Opening Reception: Saturday August 5th | 5-8pm
Public Programming: Saturday August 5th, 4-5pm | Brewster Kahle, Founder & Digital Librarian, Internet Archive, in conversation with Laura Hyunjhee Kim and Jeremiah Jenkins. Moderated by Andrew McClintock, Owner/Director of Ever Gold [Projects].
Ever Gold [Projects] is pleased to present The Internet Archive’s 2017 Artist in Residence Exhibition, an exhibition conceived in collaboration with the Internet Archive presenting the culmination of the first year of the Internet Archive’s visual arts residency program, featuring work by artists Laura Hyunjhee Kim, Jeremiah Jenkins, and Jenny Odell.
The Internet Archive is a San Francisco based nonprofit digital library providing researchers, historians, scholars, people with disabilities, and the general public access to over 15 petabytes of collections of digitized materials, including websites, software applications/games, music, movies/videos, moving images, and nearly three million public-domain books, as well as the Wayback Machine archive (an archive of almost 300 billion websites documented over time). The Internet Archive visual arts residency is organized by Amir Saber Esfahani, and is designed to connect emerging and mid-career artists with the archive’s collections and to show what is possible when open access to information meets the arts. The residency is one year in length during which time each artist will develop a body of work that culminates in an exhibition utilizing the resource of the archive's collection in their own practice.
During the residency Kim, Jenkins, and Odell worked with specific aspects of the Internet Archive, both at its Bay Area facilities and remotely in their studios, producing multi-media responses that employ various new media as well as more traditional materials and practices.
Jenny Odell: For my projects, I'm extracting "specimens" from 1980s Byte magazines and animation demo reels—specimens being objects or scenes that are intentionally or unintentionally surreal. These collected and isolated images inadvertently speak volumes about some of the stranger and more sinister aspects that technology has come to embody.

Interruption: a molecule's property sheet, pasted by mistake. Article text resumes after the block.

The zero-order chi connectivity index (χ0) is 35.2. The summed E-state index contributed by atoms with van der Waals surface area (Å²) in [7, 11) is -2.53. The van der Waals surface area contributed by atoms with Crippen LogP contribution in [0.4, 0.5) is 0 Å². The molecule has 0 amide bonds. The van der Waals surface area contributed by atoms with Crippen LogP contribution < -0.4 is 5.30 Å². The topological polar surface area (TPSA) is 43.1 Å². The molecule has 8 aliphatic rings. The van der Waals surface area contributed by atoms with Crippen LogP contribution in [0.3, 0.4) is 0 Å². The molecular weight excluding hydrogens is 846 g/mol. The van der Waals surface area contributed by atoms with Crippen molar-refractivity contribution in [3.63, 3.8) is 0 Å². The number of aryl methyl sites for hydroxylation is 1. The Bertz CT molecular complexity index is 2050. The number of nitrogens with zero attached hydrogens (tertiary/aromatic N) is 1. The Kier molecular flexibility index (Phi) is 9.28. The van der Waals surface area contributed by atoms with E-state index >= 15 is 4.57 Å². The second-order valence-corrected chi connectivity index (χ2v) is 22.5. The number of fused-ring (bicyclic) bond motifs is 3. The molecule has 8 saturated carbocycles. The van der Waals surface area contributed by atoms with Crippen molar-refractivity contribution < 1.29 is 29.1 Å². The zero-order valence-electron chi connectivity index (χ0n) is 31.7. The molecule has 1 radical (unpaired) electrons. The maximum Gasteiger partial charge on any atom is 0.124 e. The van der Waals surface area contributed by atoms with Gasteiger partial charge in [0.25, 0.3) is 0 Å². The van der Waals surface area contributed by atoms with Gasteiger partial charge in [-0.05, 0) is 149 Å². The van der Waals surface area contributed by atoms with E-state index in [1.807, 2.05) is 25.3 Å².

Jeremiah Jenkins: Browser History is a project is about preserving the Internet for the very distant future. I will be transferring webpages from the Internet Archive and elsewhere onto clay tablets by creating stamps with the text and images, then pressing them into wet clay. After being fired, the slabs will be hidden in caves, buried strategically, and submerged in the sea to await discovery in the distant future. The oldest known clay tablet is a little over 4,000 years old. The cave paintings in Lascaux are around 14,000 years old. The oldest known petroglyphs are near 46,000 years old. It's conceivable that these fired clay tablets could last for 50,000 years or more. The tablets will be pages from websites that document trade, lifestyle, art, government, and other aspects of our society that are similar to the kinds of information we have about ancient civilizations.
Laura Hyunjhee Kim: The Hyper Future Wave Machine is a project that positions the years 2017 and beyond as a speculative future based on audiovisual ephemera published in the years 1987 to 1991. Born in the late ’80s, I wanted to explore the technological advancements and innovations that were popularized during the nascent years of the World Wide Web. Utilizing the Internet Archive as a time machine, I searched through the archived commercial and educational media representations of networked technology, personalized computers, and information systems. Often hyperbolic with a heightened emphasis on speed, power, and the future, slogans from those past years are still relevant and surface aspirations that continue to introduce the “next big thing” to the present generation: “REALIZE THE FUTURE, YOU ALREADY LIVE IN.”
As the title of the project suggests, the work revolves around an imaginary media access system, namely the Hyper Future Wave Machine (HFWM). Described as a three-way-cross-hybrid existing/nonexistent/and-yet-to-exist metaphysical machine, the concept came from contemplating data portability and the trajectory of human-machine interface technology that seamlessly minimizes physical interaction. From buttons to touchscreens to speech, would the next ubiquitously applied interface operate using some sort of nonverbal neural command?